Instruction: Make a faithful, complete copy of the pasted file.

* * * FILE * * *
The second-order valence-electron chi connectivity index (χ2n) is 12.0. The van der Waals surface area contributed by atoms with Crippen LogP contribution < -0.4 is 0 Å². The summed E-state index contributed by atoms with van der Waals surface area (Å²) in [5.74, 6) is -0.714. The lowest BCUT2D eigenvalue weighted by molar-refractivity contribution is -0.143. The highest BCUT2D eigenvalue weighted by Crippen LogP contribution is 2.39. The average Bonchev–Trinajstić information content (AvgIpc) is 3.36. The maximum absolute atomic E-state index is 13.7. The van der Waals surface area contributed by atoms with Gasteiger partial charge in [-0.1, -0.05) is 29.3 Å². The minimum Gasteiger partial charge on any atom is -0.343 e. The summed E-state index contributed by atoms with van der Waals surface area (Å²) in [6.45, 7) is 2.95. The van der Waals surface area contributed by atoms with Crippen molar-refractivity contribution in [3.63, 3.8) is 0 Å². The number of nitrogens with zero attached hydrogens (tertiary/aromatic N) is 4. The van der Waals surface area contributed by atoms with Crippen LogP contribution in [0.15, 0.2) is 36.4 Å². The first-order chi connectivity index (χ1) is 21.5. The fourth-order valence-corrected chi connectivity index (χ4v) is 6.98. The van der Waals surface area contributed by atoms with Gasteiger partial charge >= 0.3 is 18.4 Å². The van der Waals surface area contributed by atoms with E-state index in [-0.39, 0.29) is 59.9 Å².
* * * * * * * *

The second-order valence-electron chi connectivity index (χ2n) is 12.0. The van der Waals surface area contributed by atoms with Crippen LogP contribution < -0.4 is 0 Å². The summed E-state index contributed by atoms with van der Waals surface area (Å²) in [5.74, 6) is -0.714. The lowest BCUT2D eigenvalue weighted by molar-refractivity contribution is -0.143. The highest BCUT2D eigenvalue weighted by Crippen LogP contribution is 2.39. The average Bonchev–Trinajstić information content (AvgIpc) is 3.36. The maximum absolute atomic E-state index is 13.7. The van der Waals surface area contributed by atoms with Gasteiger partial charge in [-0.1, -0.05) is 29.3 Å². The minimum Gasteiger partial charge on any atom is -0.343 e. The summed E-state index contributed by atoms with van der Waals surface area (Å²) in [6.45, 7) is 2.95. The van der Waals surface area contributed by atoms with Crippen molar-refractivity contribution in [3.63, 3.8) is 0 Å². The number of nitrogens with zero attached hydrogens (tertiary/aromatic N) is 4. The van der Waals surface area contributed by atoms with Crippen LogP contribution in [0.15, 0.2) is 36.4 Å². The first-order chi connectivity index (χ1) is 21.5. The fourth-order valence-corrected chi connectivity index (χ4v) is 6.98. The van der Waals surface area contributed by atoms with Gasteiger partial charge >= 0.3 is 18.4 Å². The van der Waals surface area contributed by atoms with E-state index in [-0.39, 0.29) is 59.9 Å².